Tourism leaders in Palm Beach County are worried that someone will get injured -- maybe even killed -- if changes are not made to a busy intersection in downtown West Palm Beach.
They want a pedestrian bridge to cross over the intersection of Okeechobee Boulevard and Rosemary Avenue.
"I think it's just chaos over here," said pedestrian Victoria O'Malley, a Colorado resident in town for a work conference.
We watched her run through the intersection with just moments to spare before the light changed. She travels through it regularly to get to CityPlace from the Hilton hotel and says the intersection had her on edge.
"We love the restaurants and the shops over there at CityPlace but to get there is a hassle and pretty dangerous," she said.
For a decade, the spot has been the center of an ongoing debate over pedestrian safety, made even worse with the opening of the Hilton hotel this past January.
"This is a lot wider than I'm used to and obviously the traffic is a lot faster," said Michelle Long, another tourist at the Hilton.
That's why the Palm Beach County's Tourist Development Council is pushing for a pedestrian bridge.
In the tourism council's meeting on Thursday, Jorge Pesquera, president and CEO of Discover The Palm Beaches, said the convention center has already lost business because meeting planners were worried about guests crossing the busy road.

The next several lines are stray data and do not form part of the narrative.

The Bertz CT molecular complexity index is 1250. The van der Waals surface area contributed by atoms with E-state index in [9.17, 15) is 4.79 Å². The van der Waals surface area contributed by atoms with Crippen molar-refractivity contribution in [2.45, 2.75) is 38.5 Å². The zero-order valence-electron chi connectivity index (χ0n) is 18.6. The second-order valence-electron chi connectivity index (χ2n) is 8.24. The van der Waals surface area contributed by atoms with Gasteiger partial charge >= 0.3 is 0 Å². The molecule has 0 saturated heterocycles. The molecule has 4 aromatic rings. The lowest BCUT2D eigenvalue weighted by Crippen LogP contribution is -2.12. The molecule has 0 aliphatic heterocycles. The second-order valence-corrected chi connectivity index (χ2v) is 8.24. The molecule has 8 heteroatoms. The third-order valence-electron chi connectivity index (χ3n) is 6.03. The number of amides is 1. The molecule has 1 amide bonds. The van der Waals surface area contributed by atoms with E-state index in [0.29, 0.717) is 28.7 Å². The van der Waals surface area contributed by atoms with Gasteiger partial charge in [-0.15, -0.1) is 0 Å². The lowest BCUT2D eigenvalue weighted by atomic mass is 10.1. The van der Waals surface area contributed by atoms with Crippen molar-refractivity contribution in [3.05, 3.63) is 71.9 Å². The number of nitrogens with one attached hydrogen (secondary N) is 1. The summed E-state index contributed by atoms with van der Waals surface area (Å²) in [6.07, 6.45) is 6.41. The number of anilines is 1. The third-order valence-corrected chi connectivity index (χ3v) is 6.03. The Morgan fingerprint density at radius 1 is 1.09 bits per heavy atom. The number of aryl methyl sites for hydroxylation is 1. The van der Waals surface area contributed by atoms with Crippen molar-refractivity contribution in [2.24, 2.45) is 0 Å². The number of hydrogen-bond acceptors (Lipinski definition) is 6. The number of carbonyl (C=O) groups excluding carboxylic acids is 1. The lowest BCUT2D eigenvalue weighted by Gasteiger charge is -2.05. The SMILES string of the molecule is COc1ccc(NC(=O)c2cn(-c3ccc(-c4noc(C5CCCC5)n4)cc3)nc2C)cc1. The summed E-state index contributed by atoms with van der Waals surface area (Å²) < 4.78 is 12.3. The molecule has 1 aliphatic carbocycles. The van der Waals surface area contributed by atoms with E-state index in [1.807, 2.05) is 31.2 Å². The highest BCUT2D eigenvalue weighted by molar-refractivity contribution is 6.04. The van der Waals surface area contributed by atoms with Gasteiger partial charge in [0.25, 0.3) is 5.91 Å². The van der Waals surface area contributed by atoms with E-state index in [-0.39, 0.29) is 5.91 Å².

“We have letters from important meeting planners who have said we will not book in Palm Beach County because it is too dangerous to cross those lanes of traffic,” Pesquera said during the meeting.
But the city rejects the idea of a bridge.
Tourism board member David Semandeni, secretary of the Palm Beach County Hotel and Lodging Association, said something needs to be done before it is too late.
"We believe it's an accident just waiting to happen," he said. "But the day that this happens, money will not be a concern, so why wait?"
Downtown resident Jesse Bailey runs a blog called Walkable West Palm Beach. He agrees something must be done but does not believe a pedestrian bridge is the answer. Over at the county courthouse, he says he notices people choose the sidewalk instead of a pedestrian bridge at the courthouse.
"In my opinion, I think we need to acknowledge human behavior. If you have to climb three flights of stairs to get up to the bridge, oftentimes people don't want to do that," he said.
The city completed a walkability study on the intersection three years ago. Some of the results recommended the city should narrow the lanes, lengthen the light times, emphasize the sidewalk, and reshape the medians so pedestrians have less ground to cover.
"It's a bit surprising to me that they're trying to go back to the drawing board with a pedestrian overpass," he said. "We've already done the study and have, I think, a very good plan to solve the problem here."
Either way, the tourism board plans to send letters to the city, urging them to reconsider the bridge.